Chapter 1– Basic Concepts in Chemistry

Chapter 1– Basic Concepts in Chemistry

Chapter 1– Basic Concepts in Chemistry – Quick Revision/Short Notes

High Yield Facts:

  • Some important examples [Symbols with Latin or German derivations] Antimony (Sb > Stibium); Silver (Ag > Argentum);Gold (Au > Aurium); Mercury (Hg > Hydragyrum); Lead (Pb > Plumbum);Tungsten (W > Wolfram) etc.
  • Dalton > 1st to use term Atom in his “Atomic theory”.
  • Berzelius > 1st to distinguish amongst atom and molecules.
  • Avogadro > 1st to use term molecule in “Avogadro’s hypothesis”.
  • Atom- is “the smallest particle of an element to take part in chemical reaction” whereas molecule “the smallest particle of’ element/compound having»-independent existence.


  • The concept of element was first introduced by Robert Boyle.
  • A simplest form of substances which can neither be decomposed into nor be composed from simpler substances by ordinary physical and chemical processes is called element.
  • Around 114 elements are known, out of which 92 are natural and rest 22 are artificial.
  • Artificial elements can be synthesized by special kind of nuclear process.
  • About ¼ of natural elements are free in nature and all other elements are found in nature only in combined state. Eg, H2, 02, N2, Au, Pt etc > free existing_Na, Ca, Zn etc > combined state.
  • Four most abundant elements on earth crust: O2>Si>Al>Fe



  • Electropositive in character and exist in solid state (except Hg).
  • Malleable, lustrous and ductile.
  • High melting and boiling point.
  • Good conductor of heat and electricity
  1. Ag, Cu, Au, Fe, Na etc.


  • Electronegative in nature and exist in all three states eg. C-solid, Br2 – liquid, Cl2 -gas.
  • Neither malleable nor ductile.
  • Non-lustrous (except iodine)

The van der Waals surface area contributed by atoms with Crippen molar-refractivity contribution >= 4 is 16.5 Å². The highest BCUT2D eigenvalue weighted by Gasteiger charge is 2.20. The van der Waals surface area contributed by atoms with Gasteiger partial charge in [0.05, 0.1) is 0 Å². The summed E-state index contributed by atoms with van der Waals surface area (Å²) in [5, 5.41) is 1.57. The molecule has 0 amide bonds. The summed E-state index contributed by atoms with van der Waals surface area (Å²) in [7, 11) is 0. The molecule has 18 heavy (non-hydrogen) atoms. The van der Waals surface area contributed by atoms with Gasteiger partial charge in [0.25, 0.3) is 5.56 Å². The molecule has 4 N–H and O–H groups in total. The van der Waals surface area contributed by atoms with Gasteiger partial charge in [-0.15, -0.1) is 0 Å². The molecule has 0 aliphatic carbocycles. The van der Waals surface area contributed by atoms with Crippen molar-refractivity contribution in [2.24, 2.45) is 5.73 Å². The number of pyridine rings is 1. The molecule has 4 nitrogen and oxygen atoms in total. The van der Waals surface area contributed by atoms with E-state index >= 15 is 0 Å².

• Low melting and boiling point except diamond


  • Showing the characteristics in between metal and non-metal. Eg. As, C, Sb, Ge, Te etc.
  • Compounds “are formed’ by chemical union of 2 or more elements in fixed proportion by weight.
  • Atomic number = no. of protons.
  • Mass number = no. of nucleons = no. of protons + no. of neutrons.
  • Atomic weight = Average of the product of isotropic mass and relative abundance.
  • If an element has x % of A isotope & y % of B isotope.


Then, At. wt= x % of A + y % of B

(where, A  & B are respective mass numbers of isotopes).

  • For an element zXA,

No. of electrons = no. of protons =Z & No. of neutrons = A – Z.

  • Fractional atomic weight of an element is because of existence of isotopes.
  • Radius of an atom is of the order 10-8cm (10-10m).
  • Radius of an atomic nucleus is of the order1O-12cm (10-14m)
  • This is why, the size of nucleus is said to be negligible when compared» to that of an atom.
[Suggestion box: Note the unit used in order of size]


  • Species having same atomic number (same no. of protons) but different mass number.
  • Isomers have different radioactive properties.
  • Isomers have different no. of neutrons.


  • Species having same no. of neutrons.
  • lsotones have different no. of protons.


  • Species having same no. of nucleons.
  • They have different number of-neutrons (n), different number of proton(P) but

n1 + p1= n2+ p2

  • They have same mass no. but different atomic number.


  • Species having same difference of neutron and proton (n-p).
  • An alpha-decay produces isodiaphere as compared to the parent atom.

Isoelectronic: Atoms or radicals having same number of electrons.

Isoatomic: Molecules having same number of atoms.

  • Isotopes:

Same atomic number but different mass number.

Eg. Hydrogen:

1H1                1H2                     1H3

Proton     Deuterium            Tritium

  • An element has mass 14 and number of neutrons 8 then it is an isotope of carbon.

For more quick revision notes in Chemistry click HERE

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